Learn Rust: Dining Philosophers runs not concurrent


Today I’m started to learn Rust. So I came to https://doc.rust-lang.org/book/dining-philosophers.html
But the example won’t work correct. The philosophers won’t eat concurrent. I think there is an failure in the example, but I can’t figure out what.

Would be happy for any hint.


It depends on your computer, and how fast it is. This example is being removed from the book in the next versions because of too many of these kinds of questions (not that you’re wrong to ask! Just that it’s confusing)


Yeah I think you are right that they all eat in the same order. Because of the sleeps, I don’t think computer speed effects the outcome, less it’s a very very slow processor.

Because Michel is picking up the forks in reverse order, Emma is the first one who is able to grab both forks. When she’s done, Karl is unblocked, then Gilles is unblock, then Judith is unblock, then Michel is unblocked.

I guess what I’d like to see is add a random delay before the p.eat(&table) in the range of 1 second to cause anything interesting to happen, that way they are coming to the table at an undetermined time.


Will it exist somewhere else or is it just completely removed. I think concurrency stuff is important, but it’s output is never deterministic AFAIK.


I’m going to republish it on my blog, but it won’t be in the official docs anywhere.


Yes, with the “thinking” part, it looks much more concurrent.
@steveklabnik: Maybe you can use something like this:

extern crate rand;

use std::thread;
use std::time::Duration;
use std::sync::{Mutex, Arc};
use rand::Rng;

struct Philosopher {
    name: String,
    left: usize,
    right: usize,

impl Philosopher {
    fn new(name: &str, left: usize, right: usize) -> Philosopher {
        Philosopher {
            name: name.to_string(),
            left: left,
            right: right,

    fn work(&self, table: &Table) {
            rand::thread_rng().gen_range(1, 1001)

    fn eat(&self, table: &Table) {
        let _left = table.forks[self.left].lock().unwrap();

        let _right = table.forks[self.right].lock().unwrap();
        println!("{} is eating.", self.name);

        println!("{} is done eating.", self.name);

struct Table {
    forks: Vec<Mutex<()>>,

fn main() {
    let table = Arc::new(Table { forks: vec![

    let philosophers = vec![
        Philosopher::new("Judith Butler", 0, 1),
        Philosopher::new("Gilles Deleuze", 1, 2),
        Philosopher::new("Karl Marx", 2, 3),
        Philosopher::new("Emma Goldman", 3, 4),
        Philosopher::new("Michel Foucault", 0, 4),

    let handles: Vec<_> = philosophers.into_iter().map(|p| {
        let table = table.clone();

        thread::spawn(move || {

    for h in handles {


Yeah that looks like what I was thinking. I’m assuming the example didn’t do that because it uses an external crate and they wanted it to just use the standard library. However there is no random in the standard library so they’re kind of stuck. :slightly_smiling:


This example is being removed from the book in the next versions because of too many of these kinds of questions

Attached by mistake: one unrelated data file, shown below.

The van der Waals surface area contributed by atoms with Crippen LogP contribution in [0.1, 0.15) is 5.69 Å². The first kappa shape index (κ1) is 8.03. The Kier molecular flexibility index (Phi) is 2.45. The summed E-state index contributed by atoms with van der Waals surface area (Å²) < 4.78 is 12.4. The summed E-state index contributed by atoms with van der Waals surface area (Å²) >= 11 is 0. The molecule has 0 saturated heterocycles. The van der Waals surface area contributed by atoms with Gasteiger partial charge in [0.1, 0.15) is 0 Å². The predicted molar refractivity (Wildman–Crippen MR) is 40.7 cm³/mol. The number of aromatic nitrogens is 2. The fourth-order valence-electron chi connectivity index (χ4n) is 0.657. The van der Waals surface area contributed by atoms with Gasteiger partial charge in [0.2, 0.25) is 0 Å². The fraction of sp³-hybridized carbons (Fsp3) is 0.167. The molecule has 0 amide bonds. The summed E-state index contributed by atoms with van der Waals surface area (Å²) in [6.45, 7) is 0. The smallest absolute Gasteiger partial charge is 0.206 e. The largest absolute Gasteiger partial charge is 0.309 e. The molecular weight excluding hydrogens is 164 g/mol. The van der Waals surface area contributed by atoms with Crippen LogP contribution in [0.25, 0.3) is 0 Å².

and because it is really verbose compared to C++ code :

#include <iostream>
#include <mutex>
#include <thread>
#include <vector>
using namespace std;
using Table = vector<mutex>;
struct Philosopher {
    string _name;
    unsigned _left;
    unsigned _right;
    void eat(Table & table) const {
        cout << _name << " is eating." << endl;
        lock_guard<mutex> lock_left(table[_left]);
        lock_guard<mutex> lock_right(table[_right]);
        cout << _name << " is done eating." << endl;
int main() {
    vector<Philosopher> philosophers { 
        {"Judith Butler", 0, 1},
        {"Gilles Deleuze", 1, 2},
        {"Karl Marx", 2, 3},
        {"Emma Goldman", 3, 4},
        {"Michel Foucault", 0, 4}
    Table table(philosophers.size());
    vector<thread> threads;
    for (const auto & p : philosophers)
    for (auto & t : threads)
    return 0;


Minimum lines of code was never the goal; showing off how features of Rust work together was.


Whoa, I searched up this post for the exact same question, but I would certainly prefer the mild confusion over not seeing concurrency in the introduction at all. Isn’t concurrency one of Rust’s selling points anyway?


After reading the first two examples in the Rust book, I was thinking “so Rust has the same features as C++ and is more verbose; next language please”.
I think the second example (dining philosophers) should present more interesting/unusual features. Maybe how OO and functional programming styles can work together.


The question was asked on StackOverflow a month ago and I had some time on my hands so explored the behavior “in depth”: http://stackoverflow.com/questions/34395981/dining-philosophers-from-rust-documentation-do-not-eat-concurrently/34397886#34397886

Due to the way the program is structured, there are only 2 races:

  • a Judith/Michel race for Fork 0
  • an Emma/Michel race for Fork 4 if Michel one the Judith/Michel race

… leading to only 3 different orders:

  • Emma, Karl, Gilles, Judith, Michel (in case Judith wins Fork 0)
  • Emma, Michel, Karl, Gilles, Judith (in case Michel wins Fork 0 but loses Fork 4)
  • Michel, Emma, Karl, Gilles, Judith (in case Michel wins both Fork 0 and 4)

However, the execution tends to be very deterministic and unless one introduces random sleep times before the “left fork” lock one generally only sees a single order. And indeed, as the SO question mentioned, they do not eat concurrently.